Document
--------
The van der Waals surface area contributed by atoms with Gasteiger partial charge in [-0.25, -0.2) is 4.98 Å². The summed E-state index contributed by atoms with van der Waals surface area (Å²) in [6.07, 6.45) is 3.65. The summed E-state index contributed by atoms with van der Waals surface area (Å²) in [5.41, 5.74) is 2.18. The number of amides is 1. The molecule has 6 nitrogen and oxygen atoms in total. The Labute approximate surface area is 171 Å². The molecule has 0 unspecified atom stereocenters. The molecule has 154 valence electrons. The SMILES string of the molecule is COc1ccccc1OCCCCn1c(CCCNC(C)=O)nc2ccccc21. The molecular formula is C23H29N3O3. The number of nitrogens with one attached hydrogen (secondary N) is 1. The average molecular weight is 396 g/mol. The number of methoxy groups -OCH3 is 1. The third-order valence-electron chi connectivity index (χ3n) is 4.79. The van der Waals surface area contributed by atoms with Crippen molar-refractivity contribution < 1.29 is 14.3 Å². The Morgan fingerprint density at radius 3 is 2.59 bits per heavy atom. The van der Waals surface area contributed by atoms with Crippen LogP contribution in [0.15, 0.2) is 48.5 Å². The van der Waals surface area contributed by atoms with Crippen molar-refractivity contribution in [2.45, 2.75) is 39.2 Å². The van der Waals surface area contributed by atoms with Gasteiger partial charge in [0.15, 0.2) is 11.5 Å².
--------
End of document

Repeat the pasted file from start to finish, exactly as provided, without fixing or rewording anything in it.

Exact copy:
The van der Waals surface area contributed by atoms with Gasteiger partial charge in [-0.25, -0.2) is 4.98 Å². The summed E-state index contributed by atoms with van der Waals surface area (Å²) in [6.07, 6.45) is 3.65. The summed E-state index contributed by atoms with van der Waals surface area (Å²) in [5.41, 5.74) is 2.18. The number of amides is 1. The molecule has 6 nitrogen and oxygen atoms in total. The Labute approximate surface area is 171 Å². The molecule has 0 unspecified atom stereocenters. The molecule has 154 valence electrons. The SMILES string of the molecule is COc1ccccc1OCCCCn1c(CCCNC(C)=O)nc2ccccc21. The molecular formula is C23H29N3O3. The number of nitrogens with one attached hydrogen (secondary N) is 1. The average molecular weight is 396 g/mol. The number of methoxy groups -OCH3 is 1. The third-order valence-electron chi connectivity index (χ3n) is 4.79. The van der Waals surface area contributed by atoms with Crippen molar-refractivity contribution < 1.29 is 14.3 Å². The Morgan fingerprint density at radius 3 is 2.59 bits per heavy atom. The van der Waals surface area contributed by atoms with Crippen LogP contribution in [0.15, 0.2) is 48.5 Å². The van der Waals surface area contributed by atoms with Crippen molar-refractivity contribution in [2.45, 2.75) is 39.2 Å². The van der Waals surface area contributed by atoms with Gasteiger partial charge in [0.15, 0.2) is 11.5 Å².